That perception, combined with the government's ineptitude and the media's willingness to look away once ratings went down, often gives the impression that everything has returned to normal in the Big Easy. In the words of some people I met in Utah, "We don't hear about it at all anymore." I've heard similar thoughts in Missouri. In better times, everyone would still be thinking about Katrina and its effect on the nation ever since.

If nothing else, the anniversary provides for more publicity. Sports Illustrated's latest issue does a stellar job of this - provided Louisianians can get past the cover photo of Nick Saban donning Alabama duds. One article, "Two Years After Katrina," shows pictures of Lawless High School, the public high school of the Ninth Ward. The pictures are of grass-engulfed basketball courts bereft of hoops; cracked and waterlogged football helmets lying near fences; and a gymnasium that looks more like a devastated swimming pool than a basketball venue. This is no photo retrospective; these are recent pictures. Proof that time can freeze in the worst ways.

Since the unfortunate events of 2005, New Orleans and outlying areas have faced an uphill reconstruction like no other. At the same time, incompetence at all levels of government and increasing public indifference have complicated the effort. Which is why I join the chorus of New Orleans bloggers who are taking this opportunity to say, "We Are Not OK."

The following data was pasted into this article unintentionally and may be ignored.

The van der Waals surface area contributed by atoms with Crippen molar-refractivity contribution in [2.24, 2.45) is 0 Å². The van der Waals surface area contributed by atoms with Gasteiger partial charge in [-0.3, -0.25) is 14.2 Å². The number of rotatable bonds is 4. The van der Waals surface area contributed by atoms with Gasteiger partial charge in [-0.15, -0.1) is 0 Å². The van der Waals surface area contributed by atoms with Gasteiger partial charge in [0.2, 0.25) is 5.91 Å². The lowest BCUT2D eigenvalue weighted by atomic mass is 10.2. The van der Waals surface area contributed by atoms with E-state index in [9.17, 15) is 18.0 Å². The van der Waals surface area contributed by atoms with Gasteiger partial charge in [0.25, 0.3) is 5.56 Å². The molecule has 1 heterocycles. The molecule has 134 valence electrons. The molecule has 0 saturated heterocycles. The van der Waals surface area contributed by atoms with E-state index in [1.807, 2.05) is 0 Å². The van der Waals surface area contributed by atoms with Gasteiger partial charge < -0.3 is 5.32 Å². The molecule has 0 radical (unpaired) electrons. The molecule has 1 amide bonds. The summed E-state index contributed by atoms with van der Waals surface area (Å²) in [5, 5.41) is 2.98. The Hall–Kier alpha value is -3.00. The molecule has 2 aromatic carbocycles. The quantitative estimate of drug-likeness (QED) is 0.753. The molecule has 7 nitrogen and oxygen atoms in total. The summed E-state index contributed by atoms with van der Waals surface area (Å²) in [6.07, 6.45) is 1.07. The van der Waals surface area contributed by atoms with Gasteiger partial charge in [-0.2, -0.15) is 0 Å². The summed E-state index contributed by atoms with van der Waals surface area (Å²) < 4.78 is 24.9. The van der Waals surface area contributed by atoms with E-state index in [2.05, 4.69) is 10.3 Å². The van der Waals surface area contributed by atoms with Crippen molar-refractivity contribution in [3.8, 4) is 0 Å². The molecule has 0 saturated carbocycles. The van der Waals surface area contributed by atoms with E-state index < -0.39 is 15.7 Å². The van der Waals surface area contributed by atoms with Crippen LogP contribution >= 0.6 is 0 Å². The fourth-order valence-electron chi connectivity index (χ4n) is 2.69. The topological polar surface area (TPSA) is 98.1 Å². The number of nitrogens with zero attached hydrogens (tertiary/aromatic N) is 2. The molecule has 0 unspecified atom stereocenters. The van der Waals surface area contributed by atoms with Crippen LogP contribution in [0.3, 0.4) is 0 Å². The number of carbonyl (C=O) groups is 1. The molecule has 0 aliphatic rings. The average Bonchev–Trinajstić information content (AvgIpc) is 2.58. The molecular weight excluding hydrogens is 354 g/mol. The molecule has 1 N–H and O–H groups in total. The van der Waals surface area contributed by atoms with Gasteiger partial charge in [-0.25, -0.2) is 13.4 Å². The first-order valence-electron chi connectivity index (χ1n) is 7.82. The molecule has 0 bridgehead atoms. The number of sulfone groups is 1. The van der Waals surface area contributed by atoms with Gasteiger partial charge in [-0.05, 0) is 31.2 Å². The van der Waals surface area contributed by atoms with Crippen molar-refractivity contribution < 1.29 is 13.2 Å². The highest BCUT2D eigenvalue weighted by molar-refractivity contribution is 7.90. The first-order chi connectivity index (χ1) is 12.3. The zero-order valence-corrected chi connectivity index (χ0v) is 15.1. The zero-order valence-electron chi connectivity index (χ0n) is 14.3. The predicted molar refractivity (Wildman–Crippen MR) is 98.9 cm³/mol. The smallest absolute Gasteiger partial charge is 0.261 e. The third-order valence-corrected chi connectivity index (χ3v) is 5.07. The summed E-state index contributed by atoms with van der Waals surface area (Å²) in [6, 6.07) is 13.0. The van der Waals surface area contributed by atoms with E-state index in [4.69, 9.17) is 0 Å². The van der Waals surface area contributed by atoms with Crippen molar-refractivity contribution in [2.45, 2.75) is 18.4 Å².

Other thoughts of mine:
Why is New Orleans any different? (1/25/07)
Mardi Gras fear in Lafayette (2/28/06)
My reaction to 'Chocolate City' (1/19/06)
Listen to me talk about 2005 (12/31/05)
Ray Nagin comment hotbed (12/5/05)
Things no evacuee said (11/4/05)
Too soon to laugh? (10/4/05)
My evacuee diaries (9/4/05)
Post-Katrina dialogue, September 2005

Monday, August 27, 2007

The grass seemed greener this morning...